Synergy Pharmaceuticals launched an interesting app for people with Chronic Ideopathic Constipation, an educational app that features a team of animated emojis called The Poop Troop. The free keyboard app, available on the App Store and Google Play, features a cast of anthropomorphic turds representing different stages of the bowel movement continuum, from constipation to normal to diarrhea. The aim of the app, which is part of Synergy’s Confront Constipation initiative, is to spark more productive conversations in hopes of improving treatment. Synergy focuses on research and development of new therapies for a range of gastrointestinal conditions, so the app could help people with CIC and their doctors better understand how they are responding to medication.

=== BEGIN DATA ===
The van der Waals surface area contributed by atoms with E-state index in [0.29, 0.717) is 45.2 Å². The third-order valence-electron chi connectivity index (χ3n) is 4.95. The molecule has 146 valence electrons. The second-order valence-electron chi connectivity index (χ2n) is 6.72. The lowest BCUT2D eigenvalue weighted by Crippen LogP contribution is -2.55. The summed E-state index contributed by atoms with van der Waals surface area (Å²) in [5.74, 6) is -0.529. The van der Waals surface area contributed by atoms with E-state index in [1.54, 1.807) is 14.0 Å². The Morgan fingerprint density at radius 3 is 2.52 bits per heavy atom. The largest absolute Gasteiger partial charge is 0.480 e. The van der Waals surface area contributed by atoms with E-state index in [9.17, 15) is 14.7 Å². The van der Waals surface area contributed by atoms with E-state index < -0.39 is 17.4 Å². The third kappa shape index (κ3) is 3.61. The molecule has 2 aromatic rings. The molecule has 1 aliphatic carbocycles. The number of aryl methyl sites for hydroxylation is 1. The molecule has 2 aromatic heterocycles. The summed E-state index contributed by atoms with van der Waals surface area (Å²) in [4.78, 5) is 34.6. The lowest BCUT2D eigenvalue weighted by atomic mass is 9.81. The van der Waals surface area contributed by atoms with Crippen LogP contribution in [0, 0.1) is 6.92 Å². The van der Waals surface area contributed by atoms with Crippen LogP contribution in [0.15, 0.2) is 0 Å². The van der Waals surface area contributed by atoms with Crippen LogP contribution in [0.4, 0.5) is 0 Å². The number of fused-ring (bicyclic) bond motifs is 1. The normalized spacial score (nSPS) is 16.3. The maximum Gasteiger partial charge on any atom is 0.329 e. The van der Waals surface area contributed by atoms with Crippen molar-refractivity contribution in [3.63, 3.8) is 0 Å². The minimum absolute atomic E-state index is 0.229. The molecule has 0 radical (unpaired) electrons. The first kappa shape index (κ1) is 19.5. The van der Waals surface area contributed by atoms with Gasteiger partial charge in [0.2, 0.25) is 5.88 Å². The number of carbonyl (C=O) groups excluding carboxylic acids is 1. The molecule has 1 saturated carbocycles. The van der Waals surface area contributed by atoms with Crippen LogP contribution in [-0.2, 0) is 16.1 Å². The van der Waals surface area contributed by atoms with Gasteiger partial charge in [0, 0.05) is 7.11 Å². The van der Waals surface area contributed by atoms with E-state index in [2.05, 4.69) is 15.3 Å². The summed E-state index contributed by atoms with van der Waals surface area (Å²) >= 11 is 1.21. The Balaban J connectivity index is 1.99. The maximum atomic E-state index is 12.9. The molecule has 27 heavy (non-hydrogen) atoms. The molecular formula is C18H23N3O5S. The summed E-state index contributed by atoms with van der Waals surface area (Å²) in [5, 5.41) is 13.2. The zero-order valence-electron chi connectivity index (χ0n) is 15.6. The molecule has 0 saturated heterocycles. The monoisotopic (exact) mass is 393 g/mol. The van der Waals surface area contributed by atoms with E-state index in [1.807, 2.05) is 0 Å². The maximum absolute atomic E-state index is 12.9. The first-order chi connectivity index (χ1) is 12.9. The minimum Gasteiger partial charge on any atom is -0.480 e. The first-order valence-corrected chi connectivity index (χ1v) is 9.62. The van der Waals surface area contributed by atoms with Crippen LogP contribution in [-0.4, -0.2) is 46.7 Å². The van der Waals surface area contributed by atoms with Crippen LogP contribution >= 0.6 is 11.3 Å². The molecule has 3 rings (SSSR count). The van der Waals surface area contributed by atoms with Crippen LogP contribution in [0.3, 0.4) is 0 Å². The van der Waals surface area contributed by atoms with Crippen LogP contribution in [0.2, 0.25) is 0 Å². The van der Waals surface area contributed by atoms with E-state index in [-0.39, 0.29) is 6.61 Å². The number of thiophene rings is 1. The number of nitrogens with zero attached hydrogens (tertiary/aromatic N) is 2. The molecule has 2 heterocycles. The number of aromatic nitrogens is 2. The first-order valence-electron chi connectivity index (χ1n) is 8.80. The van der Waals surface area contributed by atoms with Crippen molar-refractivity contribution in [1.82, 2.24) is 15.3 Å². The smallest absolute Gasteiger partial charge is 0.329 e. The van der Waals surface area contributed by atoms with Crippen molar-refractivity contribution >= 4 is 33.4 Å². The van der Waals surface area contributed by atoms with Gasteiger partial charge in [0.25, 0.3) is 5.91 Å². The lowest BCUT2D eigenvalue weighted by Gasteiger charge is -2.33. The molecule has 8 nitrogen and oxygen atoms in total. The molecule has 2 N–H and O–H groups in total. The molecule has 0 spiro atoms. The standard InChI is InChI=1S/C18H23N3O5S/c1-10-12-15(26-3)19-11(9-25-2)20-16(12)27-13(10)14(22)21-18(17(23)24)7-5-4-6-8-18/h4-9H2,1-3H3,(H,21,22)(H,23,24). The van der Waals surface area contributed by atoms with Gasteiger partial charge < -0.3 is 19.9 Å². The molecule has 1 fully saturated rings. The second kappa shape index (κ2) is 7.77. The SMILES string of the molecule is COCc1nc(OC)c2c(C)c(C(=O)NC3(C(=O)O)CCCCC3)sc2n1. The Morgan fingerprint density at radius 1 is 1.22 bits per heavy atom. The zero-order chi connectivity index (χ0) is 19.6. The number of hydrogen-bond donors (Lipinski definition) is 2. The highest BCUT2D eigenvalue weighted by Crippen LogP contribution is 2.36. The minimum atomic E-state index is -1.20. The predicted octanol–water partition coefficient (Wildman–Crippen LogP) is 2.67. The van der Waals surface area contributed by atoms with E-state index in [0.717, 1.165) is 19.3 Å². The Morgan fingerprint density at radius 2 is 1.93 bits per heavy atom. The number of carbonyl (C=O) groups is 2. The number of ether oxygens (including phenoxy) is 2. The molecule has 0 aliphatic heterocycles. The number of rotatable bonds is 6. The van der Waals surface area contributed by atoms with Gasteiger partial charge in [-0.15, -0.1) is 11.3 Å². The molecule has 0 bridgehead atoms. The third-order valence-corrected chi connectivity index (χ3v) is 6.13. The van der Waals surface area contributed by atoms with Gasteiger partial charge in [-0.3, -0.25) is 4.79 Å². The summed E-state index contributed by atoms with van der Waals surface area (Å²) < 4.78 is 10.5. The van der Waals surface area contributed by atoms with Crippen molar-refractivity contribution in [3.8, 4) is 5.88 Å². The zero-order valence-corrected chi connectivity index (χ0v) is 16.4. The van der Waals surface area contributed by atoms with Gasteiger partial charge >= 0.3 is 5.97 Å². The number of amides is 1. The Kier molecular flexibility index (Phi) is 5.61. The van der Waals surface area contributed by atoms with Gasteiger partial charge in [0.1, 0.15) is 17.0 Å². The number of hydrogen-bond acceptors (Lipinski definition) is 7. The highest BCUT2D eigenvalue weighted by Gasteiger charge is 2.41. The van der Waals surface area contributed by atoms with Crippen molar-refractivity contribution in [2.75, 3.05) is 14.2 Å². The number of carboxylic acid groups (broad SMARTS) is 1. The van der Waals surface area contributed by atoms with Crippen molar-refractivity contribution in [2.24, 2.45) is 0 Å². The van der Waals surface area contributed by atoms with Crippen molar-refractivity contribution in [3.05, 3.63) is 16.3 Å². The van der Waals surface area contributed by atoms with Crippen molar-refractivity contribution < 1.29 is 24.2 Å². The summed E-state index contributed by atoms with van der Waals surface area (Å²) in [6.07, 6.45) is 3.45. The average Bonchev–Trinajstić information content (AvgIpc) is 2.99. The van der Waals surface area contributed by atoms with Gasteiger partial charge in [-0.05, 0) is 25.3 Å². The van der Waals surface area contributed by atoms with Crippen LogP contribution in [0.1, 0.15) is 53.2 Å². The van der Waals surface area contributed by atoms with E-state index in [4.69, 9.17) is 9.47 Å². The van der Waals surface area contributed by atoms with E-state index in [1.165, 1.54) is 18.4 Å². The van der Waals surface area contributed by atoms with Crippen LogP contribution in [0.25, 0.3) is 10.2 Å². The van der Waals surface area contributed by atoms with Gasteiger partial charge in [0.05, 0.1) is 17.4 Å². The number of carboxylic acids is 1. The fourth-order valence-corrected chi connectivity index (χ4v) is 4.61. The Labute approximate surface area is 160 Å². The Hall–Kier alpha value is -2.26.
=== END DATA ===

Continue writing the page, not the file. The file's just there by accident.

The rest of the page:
One the device side, Bayer received FDA approval for a connected auto-injector for relapsing-remitting multiple sclerosis medication and companion app. The device is called the Betaconnect Electronic Autoinjector and the app, due out in July, is myBetaApp. The Whippany, New Jersey-based pharma company didn’t clear the app and device through the 510(k) medical device pathway; instead the agency approved a supplemental Biologics License Application for the drug, Betaseron.
And Crystal Lake, Illinois-based Aptar Pharma is teaming up with digital health startup Kali Care to develop a new way of measuring adherence to eye drops in clinical trials. Because they are somewhat onerous to use, eye drops have even lower rates of adherence than other medications. Kali Care, based in Silicon Valley, makes a small sensor that can be installed in a container for eye drop medications.
Finally, Merck and Amazon Web Services teamed up to launch a developer competition that plans to harness artificial intelligence for people with diabetes. Dubbed the Alexa Diabetes Challenge, and powered by Luminary Labs, the contest aims to incent startups and individual developers to create apps that harness Amazon’s Alexa voice-enabled technologies particularly for patients recently diagnosed with Type 2 diabetes. The contest just recently announced its five finalists.